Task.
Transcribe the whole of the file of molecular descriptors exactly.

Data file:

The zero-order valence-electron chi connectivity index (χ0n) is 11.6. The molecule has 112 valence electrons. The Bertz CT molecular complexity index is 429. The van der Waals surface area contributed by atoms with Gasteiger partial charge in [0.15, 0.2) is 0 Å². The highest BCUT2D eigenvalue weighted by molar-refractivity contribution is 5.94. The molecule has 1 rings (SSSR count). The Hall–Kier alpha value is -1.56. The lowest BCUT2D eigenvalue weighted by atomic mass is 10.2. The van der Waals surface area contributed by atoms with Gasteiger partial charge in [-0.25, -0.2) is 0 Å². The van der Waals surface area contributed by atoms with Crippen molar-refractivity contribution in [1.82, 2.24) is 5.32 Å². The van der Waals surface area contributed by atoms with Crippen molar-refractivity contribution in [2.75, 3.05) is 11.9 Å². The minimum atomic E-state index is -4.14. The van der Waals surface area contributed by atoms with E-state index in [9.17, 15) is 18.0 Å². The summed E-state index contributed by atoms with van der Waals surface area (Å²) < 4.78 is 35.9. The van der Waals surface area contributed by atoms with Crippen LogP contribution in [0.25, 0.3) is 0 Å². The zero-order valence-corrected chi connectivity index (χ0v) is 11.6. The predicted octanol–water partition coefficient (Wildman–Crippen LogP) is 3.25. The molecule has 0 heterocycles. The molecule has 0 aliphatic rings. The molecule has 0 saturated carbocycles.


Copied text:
The zero-order valence-electron chi connectivity index (χ0n) is 11.6. The molecule has 112 valence electrons. The Bertz CT molecular complexity index is 429. The van der Waals surface area contributed by atoms with Gasteiger partial charge in [0.15, 0.2) is 0 Å². The highest BCUT2D eigenvalue weighted by molar-refractivity contribution is 5.94. The molecule has 1 rings (SSSR count). The Hall–Kier alpha value is -1.56. The lowest BCUT2D eigenvalue weighted by atomic mass is 10.2. The van der Waals surface area contributed by atoms with Gasteiger partial charge in [-0.25, -0.2) is 0 Å². The van der Waals surface area contributed by atoms with Crippen molar-refractivity contribution in [1.82, 2.24) is 5.32 Å². The van der Waals surface area contributed by atoms with Crippen molar-refractivity contribution in [2.75, 3.05) is 11.9 Å². The minimum atomic E-state index is -4.14. The van der Waals surface area contributed by atoms with E-state index in [9.17, 15) is 18.0 Å². The summed E-state index contributed by atoms with van der Waals surface area (Å²) < 4.78 is 35.9. The van der Waals surface area contributed by atoms with Crippen LogP contribution in [0.25, 0.3) is 0 Å². The zero-order valence-corrected chi connectivity index (χ0v) is 11.6. The predicted octanol–water partition coefficient (Wildman–Crippen LogP) is 3.25. The molecule has 0 heterocycles. The molecule has 0 aliphatic rings. The molecule has 0 saturated carbocycles.